Secondary Teaching Methods

The Lasting Effect on My Classroom

Shifting Demographics in Public Schools

  • It is important for educators and administration to get together for weekly meetings: to keep the lines of communications open, to make the staff aware of the ongoings at school including new students. Many times, the administration informs teachers about educational/ behavioral plans, medical conditions and possible discipline problems. Also the administration can check on and see how other students are adjusting to IEPs, the school, the students and teachers. Also the they can communicate about possible issues that may be occurring, they can confront the issue, solve it, before it escalates.
  • Many times the administration informs teachers about educational/ behavioral plans, medical conditions and possible discipline problems. This benefits the students so that they can make a smooth transition, become comfortable with their surroundings and teachers so that they can get the full benefit of their education.
  • Weekly meetings benefit teachers because they can see if a plan is working for a student, if it isn't they can make adjustments so that they are meeting the students needs as well as challenging them.
  • Some of the questions teachers ask themselves are Are we challenging our students? Are they really pushing themselves or are they just doing enough to get by? What can I do to get more out of my students?
  • Every student is not the same, each student is an individual with their own beliefs, ethics, morals and needs. Students are like snowflakes, no two are the same.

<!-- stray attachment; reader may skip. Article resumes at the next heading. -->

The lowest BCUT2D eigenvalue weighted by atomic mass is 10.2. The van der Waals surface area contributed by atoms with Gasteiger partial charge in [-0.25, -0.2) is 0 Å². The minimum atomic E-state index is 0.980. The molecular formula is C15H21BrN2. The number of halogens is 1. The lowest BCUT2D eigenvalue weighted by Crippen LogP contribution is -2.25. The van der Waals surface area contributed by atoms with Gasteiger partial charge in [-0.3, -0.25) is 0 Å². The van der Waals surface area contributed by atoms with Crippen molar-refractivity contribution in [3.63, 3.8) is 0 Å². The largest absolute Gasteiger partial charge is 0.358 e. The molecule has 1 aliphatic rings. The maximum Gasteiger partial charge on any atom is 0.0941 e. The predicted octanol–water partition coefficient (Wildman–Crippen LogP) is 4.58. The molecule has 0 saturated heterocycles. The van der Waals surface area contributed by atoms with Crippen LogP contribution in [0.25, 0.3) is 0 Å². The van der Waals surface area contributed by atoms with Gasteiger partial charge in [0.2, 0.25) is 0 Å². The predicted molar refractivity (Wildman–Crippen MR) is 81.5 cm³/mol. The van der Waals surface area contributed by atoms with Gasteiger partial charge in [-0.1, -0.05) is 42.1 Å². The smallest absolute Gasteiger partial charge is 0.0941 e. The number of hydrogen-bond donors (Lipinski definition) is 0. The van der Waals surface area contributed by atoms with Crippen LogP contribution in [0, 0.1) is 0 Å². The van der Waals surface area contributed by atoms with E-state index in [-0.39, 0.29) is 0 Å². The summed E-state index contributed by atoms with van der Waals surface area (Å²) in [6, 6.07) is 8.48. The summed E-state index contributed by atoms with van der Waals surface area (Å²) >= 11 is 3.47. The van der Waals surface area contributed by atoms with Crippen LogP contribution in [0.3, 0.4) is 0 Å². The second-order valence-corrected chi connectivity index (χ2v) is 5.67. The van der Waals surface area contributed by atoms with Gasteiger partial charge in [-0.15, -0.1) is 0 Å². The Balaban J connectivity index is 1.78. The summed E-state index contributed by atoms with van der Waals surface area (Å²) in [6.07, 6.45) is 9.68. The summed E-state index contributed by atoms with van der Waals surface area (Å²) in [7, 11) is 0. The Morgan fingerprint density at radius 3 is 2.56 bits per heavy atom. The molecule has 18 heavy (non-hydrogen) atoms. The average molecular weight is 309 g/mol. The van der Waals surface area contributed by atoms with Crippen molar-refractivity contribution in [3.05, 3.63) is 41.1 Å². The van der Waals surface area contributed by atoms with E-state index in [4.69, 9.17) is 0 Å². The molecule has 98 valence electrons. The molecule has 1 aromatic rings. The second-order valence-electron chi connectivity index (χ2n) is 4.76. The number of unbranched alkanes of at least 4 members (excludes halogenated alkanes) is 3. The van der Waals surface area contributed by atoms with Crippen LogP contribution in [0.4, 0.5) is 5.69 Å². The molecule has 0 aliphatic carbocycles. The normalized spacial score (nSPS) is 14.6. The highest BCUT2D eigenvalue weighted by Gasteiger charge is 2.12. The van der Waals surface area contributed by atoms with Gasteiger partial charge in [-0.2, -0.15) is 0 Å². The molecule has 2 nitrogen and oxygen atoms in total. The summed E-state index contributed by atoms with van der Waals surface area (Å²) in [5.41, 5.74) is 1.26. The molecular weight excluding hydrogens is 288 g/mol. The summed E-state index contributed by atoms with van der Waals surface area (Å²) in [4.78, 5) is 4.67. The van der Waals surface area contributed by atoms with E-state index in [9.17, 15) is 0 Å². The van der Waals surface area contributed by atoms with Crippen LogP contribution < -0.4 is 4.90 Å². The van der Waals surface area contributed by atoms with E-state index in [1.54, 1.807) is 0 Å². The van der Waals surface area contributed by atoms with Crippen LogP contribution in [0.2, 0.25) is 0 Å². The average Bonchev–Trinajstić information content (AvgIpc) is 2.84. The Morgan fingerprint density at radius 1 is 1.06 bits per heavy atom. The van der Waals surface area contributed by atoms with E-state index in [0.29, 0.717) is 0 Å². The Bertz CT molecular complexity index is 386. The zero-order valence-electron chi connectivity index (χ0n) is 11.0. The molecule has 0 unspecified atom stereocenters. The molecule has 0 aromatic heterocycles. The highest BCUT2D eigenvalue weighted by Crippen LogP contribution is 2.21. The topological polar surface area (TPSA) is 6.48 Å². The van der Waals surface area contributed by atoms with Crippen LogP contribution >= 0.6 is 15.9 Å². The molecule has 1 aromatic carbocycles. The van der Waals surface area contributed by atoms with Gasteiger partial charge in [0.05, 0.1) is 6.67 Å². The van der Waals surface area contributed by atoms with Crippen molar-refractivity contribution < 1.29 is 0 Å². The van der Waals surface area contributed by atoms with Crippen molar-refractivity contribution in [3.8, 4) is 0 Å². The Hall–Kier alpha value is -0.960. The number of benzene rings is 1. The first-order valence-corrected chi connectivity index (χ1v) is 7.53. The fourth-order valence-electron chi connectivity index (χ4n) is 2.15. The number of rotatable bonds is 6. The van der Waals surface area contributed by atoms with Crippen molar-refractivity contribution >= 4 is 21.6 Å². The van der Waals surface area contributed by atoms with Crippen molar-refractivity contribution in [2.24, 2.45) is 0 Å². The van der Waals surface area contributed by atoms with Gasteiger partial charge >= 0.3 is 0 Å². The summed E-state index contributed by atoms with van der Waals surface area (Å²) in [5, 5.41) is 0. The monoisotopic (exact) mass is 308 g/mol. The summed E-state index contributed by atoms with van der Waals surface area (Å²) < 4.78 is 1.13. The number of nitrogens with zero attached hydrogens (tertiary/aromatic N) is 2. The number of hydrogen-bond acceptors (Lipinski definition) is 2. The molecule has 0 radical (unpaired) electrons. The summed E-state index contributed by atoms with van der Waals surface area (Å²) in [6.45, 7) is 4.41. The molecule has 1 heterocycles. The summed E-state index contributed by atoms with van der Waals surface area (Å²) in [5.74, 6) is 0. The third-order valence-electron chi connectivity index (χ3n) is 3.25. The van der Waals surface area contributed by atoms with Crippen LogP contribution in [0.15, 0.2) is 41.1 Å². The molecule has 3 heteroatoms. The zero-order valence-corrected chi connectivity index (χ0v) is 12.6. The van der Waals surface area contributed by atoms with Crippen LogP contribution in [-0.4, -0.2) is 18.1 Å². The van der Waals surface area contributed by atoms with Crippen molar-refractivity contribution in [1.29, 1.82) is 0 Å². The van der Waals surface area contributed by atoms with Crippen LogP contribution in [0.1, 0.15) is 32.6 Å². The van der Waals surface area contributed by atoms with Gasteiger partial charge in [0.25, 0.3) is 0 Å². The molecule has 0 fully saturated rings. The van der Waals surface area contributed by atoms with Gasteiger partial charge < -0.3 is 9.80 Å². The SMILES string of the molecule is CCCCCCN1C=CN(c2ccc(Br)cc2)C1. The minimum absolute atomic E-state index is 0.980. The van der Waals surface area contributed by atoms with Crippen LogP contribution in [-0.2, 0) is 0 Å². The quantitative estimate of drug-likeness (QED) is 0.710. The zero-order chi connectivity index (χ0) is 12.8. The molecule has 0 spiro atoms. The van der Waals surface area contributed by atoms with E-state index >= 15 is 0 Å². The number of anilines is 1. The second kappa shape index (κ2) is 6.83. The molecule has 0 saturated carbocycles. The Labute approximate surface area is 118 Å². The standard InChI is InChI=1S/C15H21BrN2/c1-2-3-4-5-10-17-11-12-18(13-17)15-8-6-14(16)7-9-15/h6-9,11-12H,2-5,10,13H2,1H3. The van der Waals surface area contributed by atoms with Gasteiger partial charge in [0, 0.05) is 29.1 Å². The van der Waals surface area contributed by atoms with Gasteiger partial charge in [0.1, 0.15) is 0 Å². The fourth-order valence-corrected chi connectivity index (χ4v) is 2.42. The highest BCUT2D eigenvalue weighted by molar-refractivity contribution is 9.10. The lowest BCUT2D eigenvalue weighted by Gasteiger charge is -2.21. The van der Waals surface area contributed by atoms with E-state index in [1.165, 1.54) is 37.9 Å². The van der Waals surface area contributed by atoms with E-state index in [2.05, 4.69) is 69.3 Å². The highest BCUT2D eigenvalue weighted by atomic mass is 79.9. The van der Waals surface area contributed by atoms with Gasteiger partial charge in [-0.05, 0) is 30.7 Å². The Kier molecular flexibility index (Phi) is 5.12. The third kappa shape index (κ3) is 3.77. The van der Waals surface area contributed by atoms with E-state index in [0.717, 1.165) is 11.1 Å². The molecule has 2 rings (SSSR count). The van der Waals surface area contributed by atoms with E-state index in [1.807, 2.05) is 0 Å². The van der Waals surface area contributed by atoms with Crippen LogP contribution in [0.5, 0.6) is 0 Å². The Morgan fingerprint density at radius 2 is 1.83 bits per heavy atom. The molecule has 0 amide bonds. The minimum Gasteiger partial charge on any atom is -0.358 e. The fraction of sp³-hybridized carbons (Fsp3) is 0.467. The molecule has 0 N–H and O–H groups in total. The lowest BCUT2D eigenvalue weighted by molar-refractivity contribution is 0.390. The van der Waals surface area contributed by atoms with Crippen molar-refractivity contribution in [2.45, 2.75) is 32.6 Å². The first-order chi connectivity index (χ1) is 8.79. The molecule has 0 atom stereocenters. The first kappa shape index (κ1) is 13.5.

Globalization and Cultural Awareness in Education

Globalization: This is a common trend that we as educators have to be ready for, and adjust our teaching styles to meet the need of those students. With the influx of technology, we have to keep up with our students, many times our students know about new technology advances before we the educators do. Sometimes I am learning from my students about the latest technology advances. Our school is 1 to 1, our students have the privilege of having their own laptop to do school work on, but our school has had new technology inplaced to better monitor our students usage. The new technology can now trace where they are, what they are doing or sending and when they sent it. The software is almost like GPS technology, this can come in handy to shut down cyber bullying and inappropriate usage, chalk one up for the techies at school.

Cultural Awareness: Cultural competency is different from cultural awareness in the sense that competency refers the vast understanding and effective interaction with people from different cultures, socio - economic backgrounds. As educators, it is a must to get to know all of our students. Once we do this, we can gain trust, respect and relationships can begin to develop. If we as educators can accomplish many times our students will open up to us, this allows us to really make impacts on their lives. Understanding our students allows us to help them learn better, meet their needs and solve issues that they may have. Cultural awareness refers to our ability to recognize cultural differences, beliefs, values and perceptions but to not interact with other cultures. But some times, do to location students are only exposed to cultural awareness, it is not until they go to college where they are introduced to be cultural competent. As a teacher in a small rural public school we have a low number of minority students, but we as teachers do our best to prepare them for the outside world and different cultures. I believe that our school does a good job of teaching tolerance and diversity. One advantage of our small school is that everyone can get to know one another. We have a tight unified student body, it is almost like a family type atmosphere. I guess, I am very luck to be working in a great school district. I know that this isn't always the case in other school districts.

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Communication and Collaboration